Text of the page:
From Around the Web
…unless you’re into reading the songwriting credits in tiny print on album liners, you might not know how many hits Dan has had a hand in since then. Dan co-wrote Adele’s “Someone Like You” and the Dixie Chicks’ “Not Ready to Make Nice.” He’s also co-written with the likes of Taylor Swift, Chris Stapleton and John Legend.
…Dan told me about what it’s actually like to write with other people–to dive into a stranger’s emotional territory–and how it feels to watch a song you’ve co-written become a huge smash for someone else.
Over the years we in the tech sector have gotten used to being well-regarded. After all, we make people’s lives better, on balance. That’s changing. At the moment it’s rumblings from thought leaders, not pervasive popular anger. The other thing that’s new is that they’re thought leaders who are progressives and liberals; just like most of us in the tech professions.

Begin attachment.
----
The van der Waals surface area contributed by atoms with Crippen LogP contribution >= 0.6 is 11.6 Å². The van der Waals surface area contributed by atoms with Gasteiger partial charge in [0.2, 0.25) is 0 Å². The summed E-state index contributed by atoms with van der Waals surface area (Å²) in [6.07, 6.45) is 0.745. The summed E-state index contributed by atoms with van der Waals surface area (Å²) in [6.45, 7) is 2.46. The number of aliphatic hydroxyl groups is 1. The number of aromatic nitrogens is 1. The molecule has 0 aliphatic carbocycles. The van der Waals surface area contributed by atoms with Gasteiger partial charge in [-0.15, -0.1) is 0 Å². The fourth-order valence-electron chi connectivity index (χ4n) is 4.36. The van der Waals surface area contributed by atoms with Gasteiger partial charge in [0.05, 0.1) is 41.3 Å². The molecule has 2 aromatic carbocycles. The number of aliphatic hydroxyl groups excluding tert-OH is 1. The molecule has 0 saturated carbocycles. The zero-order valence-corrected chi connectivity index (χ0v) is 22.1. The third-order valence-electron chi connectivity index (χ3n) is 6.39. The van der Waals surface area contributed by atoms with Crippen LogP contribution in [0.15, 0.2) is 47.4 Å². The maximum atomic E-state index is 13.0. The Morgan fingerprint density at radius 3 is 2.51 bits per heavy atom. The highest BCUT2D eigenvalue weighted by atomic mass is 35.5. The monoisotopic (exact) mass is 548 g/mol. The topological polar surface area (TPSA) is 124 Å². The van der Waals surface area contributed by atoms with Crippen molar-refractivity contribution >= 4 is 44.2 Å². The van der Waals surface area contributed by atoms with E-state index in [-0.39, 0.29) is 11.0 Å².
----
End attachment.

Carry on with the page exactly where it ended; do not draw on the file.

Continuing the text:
Fears about the “existential threat of big tech” usually focus on autonomous weapons and how to control superintelligence before it has the power to control us. That’s not so for Franklin Foer, The Atlantic staff writer and former New Republic editor-in-chief. His new book World Without Mind is out this week, and it’s about a different type of existential threat.
He thinks that the big tech companies–Google, Apple, Facebook, Amazon–are “destroying the possibility of contemplation” and making us turn away from the intellectual work that, he says, makes us human.
Charles is, by any measure, a very productive person–he wrote a bestseller while working full-time and raising a family. And even though success begat success, he started to feel like he was treading water and didn’t want to come home every day after work to spend another five hours answering emails.
So he started calling researchers who study productivity as well as very productive people he admired to learn why some people manage to do so much while others struggle to reach the inbox zero promised land. Those phone calls and conversations are what led to his second book, Smarter Better Faster.